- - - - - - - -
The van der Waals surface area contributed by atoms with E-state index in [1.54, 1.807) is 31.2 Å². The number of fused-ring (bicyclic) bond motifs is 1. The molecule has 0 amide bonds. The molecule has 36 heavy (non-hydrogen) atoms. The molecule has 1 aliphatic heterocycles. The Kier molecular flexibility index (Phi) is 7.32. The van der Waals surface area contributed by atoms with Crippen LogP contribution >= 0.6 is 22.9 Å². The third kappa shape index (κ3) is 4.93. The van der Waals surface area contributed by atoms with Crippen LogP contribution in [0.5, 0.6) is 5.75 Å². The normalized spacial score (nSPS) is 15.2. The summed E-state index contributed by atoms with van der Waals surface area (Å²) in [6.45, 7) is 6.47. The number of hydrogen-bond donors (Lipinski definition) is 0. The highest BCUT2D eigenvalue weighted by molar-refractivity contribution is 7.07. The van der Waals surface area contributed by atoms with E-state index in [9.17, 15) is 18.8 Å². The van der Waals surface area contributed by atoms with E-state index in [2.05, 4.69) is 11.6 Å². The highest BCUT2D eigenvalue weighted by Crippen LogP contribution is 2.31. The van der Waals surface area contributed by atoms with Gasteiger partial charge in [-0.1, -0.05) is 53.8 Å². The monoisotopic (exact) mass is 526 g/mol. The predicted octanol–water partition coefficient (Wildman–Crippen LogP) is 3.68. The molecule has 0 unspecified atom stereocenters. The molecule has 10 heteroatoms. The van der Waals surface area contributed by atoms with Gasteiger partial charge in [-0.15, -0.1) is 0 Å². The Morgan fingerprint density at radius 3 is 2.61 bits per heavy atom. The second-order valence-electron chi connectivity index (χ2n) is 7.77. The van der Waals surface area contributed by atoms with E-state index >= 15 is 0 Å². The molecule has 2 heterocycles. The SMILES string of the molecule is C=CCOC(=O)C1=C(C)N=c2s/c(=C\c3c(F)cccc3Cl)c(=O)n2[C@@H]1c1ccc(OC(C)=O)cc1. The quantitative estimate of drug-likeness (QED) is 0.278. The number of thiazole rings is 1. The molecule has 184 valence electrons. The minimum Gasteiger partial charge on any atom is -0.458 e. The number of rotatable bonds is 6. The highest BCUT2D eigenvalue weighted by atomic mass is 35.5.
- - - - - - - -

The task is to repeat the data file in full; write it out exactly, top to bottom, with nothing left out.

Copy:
The van der Waals surface area contributed by atoms with E-state index in [1.54, 1.807) is 31.2 Å². The number of fused-ring (bicyclic) bond motifs is 1. The molecule has 0 amide bonds. The molecule has 36 heavy (non-hydrogen) atoms. The molecule has 1 aliphatic heterocycles. The Kier molecular flexibility index (Phi) is 7.32. The van der Waals surface area contributed by atoms with Crippen LogP contribution >= 0.6 is 22.9 Å². The third kappa shape index (κ3) is 4.93. The van der Waals surface area contributed by atoms with Crippen LogP contribution in [0.5, 0.6) is 5.75 Å². The normalized spacial score (nSPS) is 15.2. The summed E-state index contributed by atoms with van der Waals surface area (Å²) in [6.45, 7) is 6.47. The number of hydrogen-bond donors (Lipinski definition) is 0. The highest BCUT2D eigenvalue weighted by molar-refractivity contribution is 7.07. The van der Waals surface area contributed by atoms with E-state index in [9.17, 15) is 18.8 Å². The van der Waals surface area contributed by atoms with E-state index in [2.05, 4.69) is 11.6 Å². The highest BCUT2D eigenvalue weighted by Crippen LogP contribution is 2.31. The van der Waals surface area contributed by atoms with Gasteiger partial charge in [-0.1, -0.05) is 53.8 Å². The monoisotopic (exact) mass is 526 g/mol. The predicted octanol–water partition coefficient (Wildman–Crippen LogP) is 3.68. The molecule has 0 unspecified atom stereocenters. The molecule has 10 heteroatoms. The van der Waals surface area contributed by atoms with Gasteiger partial charge in [-0.15, -0.1) is 0 Å². The Morgan fingerprint density at radius 3 is 2.61 bits per heavy atom. The second-order valence-electron chi connectivity index (χ2n) is 7.77. The van der Waals surface area contributed by atoms with E-state index >= 15 is 0 Å². The molecule has 2 heterocycles. The SMILES string of the molecule is C=CCOC(=O)C1=C(C)N=c2s/c(=C\c3c(F)cccc3Cl)c(=O)n2[C@@H]1c1ccc(OC(C)=O)cc1. The quantitative estimate of drug-likeness (QED) is 0.278. The number of thiazole rings is 1. The molecule has 184 valence electrons. The minimum Gasteiger partial charge on any atom is -0.458 e. The number of rotatable bonds is 6. The highest BCUT2D eigenvalue weighted by atomic mass is 35.5.